Some argued that the thuggish crackdown on the day of the polling would increase support for the separatists. But as I had indicated, there was good reason to doubt this would have much impact. People are very attached to their prior beliefs. Secession is a hotly and regularly debated issue in Catalonia. Only those who did not have an established position would be move by the spectacle of Guardia Civil head-breaking. How many would that be? Only at most a small percentage of undecides, which would be too few to shift the majority view into the pro-independence camp..
Moreover, as the possibility of independence came closer to being enacted, the divided interests of the forces supporting it became more evident. The main players were anarcho-syncicalists and rich bourgeios Catalans. The latter weren’t all that committed to secession, particularly since their main beef was economic, the taxes they paid to poorer regions. The costs of breaking away would greatly exceed any benefits of autonomy. Catalonia was in no way, shape, or form ready to operate as an independent state, even before you get to the huge difficulties posed by lack of EU support and widespread indications that no (or at least no country that counted) would recognize them.
Recent poll results also showed support for secession to be fading. Again from Reuters:
Two opinion polls showed support for independence may have started to wane. A Sigma Dos survey published in El Mundo showed 33.5 percent of Catalans were in favor of independence, while a Metroscopia poll published by El Pais put that number at 29 percent.
And before readers start complaining about El Pais, the accuracy of the poll is a function of the polling organization. If Metroscopia is a reputable pollster, there is no reason to doubt the results, particularly since it’s within range of the Sigma Dos results. And we see the sentiment shown in both polls confirmed by the lack of rebellion, or even much friction, in Catalonia on Monday.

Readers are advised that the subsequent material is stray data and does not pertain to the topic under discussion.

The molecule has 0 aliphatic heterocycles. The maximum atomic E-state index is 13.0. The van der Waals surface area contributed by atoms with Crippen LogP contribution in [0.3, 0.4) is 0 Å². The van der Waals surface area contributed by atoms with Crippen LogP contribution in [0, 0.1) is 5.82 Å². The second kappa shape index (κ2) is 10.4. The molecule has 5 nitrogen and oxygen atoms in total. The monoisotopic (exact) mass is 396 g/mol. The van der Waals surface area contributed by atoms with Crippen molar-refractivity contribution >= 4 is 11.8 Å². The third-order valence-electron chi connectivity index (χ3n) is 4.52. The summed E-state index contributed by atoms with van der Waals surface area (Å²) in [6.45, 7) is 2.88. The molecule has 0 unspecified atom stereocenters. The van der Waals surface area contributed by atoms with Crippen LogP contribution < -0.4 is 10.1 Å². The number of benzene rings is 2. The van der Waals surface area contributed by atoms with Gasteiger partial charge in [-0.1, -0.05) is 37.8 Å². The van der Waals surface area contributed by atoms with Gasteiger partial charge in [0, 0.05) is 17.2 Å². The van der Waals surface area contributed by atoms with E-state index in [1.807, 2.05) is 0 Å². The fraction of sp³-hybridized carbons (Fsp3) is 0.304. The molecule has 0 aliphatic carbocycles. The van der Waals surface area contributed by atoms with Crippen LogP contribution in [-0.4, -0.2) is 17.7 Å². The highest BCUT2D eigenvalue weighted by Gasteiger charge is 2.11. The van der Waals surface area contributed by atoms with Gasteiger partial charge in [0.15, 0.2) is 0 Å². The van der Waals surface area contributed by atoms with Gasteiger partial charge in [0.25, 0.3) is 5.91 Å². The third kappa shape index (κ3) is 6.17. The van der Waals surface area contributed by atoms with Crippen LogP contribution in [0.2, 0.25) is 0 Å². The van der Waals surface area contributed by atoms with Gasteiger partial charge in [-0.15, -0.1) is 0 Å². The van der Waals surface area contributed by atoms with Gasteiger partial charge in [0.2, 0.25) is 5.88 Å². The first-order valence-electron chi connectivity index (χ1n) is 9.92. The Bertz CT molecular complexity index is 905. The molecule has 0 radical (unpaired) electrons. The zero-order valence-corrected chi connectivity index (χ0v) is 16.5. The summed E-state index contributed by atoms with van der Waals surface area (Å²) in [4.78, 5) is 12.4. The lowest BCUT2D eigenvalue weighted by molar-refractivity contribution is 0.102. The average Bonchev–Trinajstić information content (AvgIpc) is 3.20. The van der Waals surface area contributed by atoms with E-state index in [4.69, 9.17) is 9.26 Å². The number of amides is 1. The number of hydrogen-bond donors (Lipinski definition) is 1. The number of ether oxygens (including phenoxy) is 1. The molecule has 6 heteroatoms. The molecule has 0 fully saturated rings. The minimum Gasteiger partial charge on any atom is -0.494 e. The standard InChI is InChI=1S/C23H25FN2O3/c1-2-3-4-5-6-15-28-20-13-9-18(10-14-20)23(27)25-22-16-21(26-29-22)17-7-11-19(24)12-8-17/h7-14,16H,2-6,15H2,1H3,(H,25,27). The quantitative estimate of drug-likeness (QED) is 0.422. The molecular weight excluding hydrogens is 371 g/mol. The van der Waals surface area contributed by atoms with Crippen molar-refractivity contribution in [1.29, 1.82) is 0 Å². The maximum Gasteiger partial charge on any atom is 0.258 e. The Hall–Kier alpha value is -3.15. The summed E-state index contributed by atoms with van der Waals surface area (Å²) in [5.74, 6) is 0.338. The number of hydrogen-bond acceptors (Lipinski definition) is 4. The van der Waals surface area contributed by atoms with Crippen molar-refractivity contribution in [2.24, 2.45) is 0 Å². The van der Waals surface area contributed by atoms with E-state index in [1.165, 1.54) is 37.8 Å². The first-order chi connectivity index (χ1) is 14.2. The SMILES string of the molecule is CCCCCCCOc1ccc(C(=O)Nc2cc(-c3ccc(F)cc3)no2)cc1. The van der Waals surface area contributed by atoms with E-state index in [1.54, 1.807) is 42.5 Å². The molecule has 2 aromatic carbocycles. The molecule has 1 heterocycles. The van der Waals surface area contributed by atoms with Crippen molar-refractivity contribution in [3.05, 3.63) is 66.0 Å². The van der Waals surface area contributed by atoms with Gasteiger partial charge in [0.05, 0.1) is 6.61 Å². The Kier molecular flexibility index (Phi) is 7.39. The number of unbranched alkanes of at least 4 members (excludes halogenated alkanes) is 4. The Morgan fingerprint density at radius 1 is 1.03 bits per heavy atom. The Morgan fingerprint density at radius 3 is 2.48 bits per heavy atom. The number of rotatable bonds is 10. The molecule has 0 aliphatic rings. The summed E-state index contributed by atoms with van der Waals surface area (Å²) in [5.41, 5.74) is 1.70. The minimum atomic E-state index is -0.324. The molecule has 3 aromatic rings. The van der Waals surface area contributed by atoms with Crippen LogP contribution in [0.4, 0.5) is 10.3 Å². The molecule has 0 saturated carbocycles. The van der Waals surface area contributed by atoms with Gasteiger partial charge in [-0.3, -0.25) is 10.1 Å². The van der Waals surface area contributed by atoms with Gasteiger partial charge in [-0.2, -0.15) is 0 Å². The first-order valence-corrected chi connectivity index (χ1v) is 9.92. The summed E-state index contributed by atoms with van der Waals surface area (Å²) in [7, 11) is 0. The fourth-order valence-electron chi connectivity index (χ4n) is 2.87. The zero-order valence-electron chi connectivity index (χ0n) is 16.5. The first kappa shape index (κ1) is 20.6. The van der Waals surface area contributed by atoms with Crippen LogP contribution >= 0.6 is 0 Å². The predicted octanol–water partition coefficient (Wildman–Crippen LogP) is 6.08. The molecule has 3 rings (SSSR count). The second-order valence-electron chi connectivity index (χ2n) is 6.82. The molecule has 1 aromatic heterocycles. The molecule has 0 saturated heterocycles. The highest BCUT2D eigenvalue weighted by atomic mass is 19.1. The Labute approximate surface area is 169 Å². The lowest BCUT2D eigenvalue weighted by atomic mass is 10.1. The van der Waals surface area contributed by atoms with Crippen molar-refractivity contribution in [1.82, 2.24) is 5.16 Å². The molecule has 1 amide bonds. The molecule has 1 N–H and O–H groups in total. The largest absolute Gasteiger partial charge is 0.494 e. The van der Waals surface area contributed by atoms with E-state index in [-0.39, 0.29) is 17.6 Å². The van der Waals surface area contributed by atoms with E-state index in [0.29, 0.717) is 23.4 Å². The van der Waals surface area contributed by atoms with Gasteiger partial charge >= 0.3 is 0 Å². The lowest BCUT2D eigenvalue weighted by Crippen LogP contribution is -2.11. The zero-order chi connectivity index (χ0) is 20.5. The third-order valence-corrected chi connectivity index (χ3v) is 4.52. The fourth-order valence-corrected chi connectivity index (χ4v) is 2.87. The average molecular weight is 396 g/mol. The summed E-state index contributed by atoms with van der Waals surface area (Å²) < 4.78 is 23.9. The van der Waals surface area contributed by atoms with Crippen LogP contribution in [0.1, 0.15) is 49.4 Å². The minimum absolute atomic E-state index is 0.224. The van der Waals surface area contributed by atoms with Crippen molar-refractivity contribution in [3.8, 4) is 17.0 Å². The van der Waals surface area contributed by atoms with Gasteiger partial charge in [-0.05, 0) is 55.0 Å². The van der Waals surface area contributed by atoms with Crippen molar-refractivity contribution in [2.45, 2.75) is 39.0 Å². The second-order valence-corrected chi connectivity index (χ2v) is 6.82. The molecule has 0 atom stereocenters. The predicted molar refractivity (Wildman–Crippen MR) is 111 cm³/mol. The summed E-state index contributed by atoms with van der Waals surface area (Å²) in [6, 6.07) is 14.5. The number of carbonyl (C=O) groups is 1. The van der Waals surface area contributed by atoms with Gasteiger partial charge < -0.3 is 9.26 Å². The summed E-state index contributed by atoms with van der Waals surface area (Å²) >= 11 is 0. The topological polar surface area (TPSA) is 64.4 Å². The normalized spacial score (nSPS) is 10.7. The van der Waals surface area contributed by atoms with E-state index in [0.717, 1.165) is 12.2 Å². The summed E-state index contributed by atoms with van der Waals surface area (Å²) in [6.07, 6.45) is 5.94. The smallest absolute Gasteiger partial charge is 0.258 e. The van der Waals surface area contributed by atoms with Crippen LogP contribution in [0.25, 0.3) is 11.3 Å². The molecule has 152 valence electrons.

Greece had good reason to persist in what was nevertheless certain to be a doomed fight with the Trokia in 2015. The country had been abused for no reason that made any economic sense, as Yanis Varoufakis tried explaining to European leaders. But in their political calculus, it was far more attractive to keep kicking the can down the road, and that mean continuing to squeeze the Greek people. Despite lacking its own currency and being dependent on ECB support of its banking system, two fatal weaknesses, Greece was nevertheless vastly more capable of going it alone that Catalonia every would have been by having a fuller government apparatus and vastly greater support of its people. The Greek fight in 2015 was noble even though at the same time painfully naive to watch, since its failure was predestined. By contrast, it was hard to muster much sympathy for Catalonia, when it was only a minority, albeit a large one that wanted to break free of Spain, and then too often for reasons that, when the veneer was stripped away, were simply selfish: a rich region didn’t want to send its tax dollars to poorer ones. This was not a serious enough set of grievances to support the backbreaking work and hard economic costs that rupture from Spain would entail. Enough Catalans recognized it to meekly accept the humiliation of direct rule by Madrid.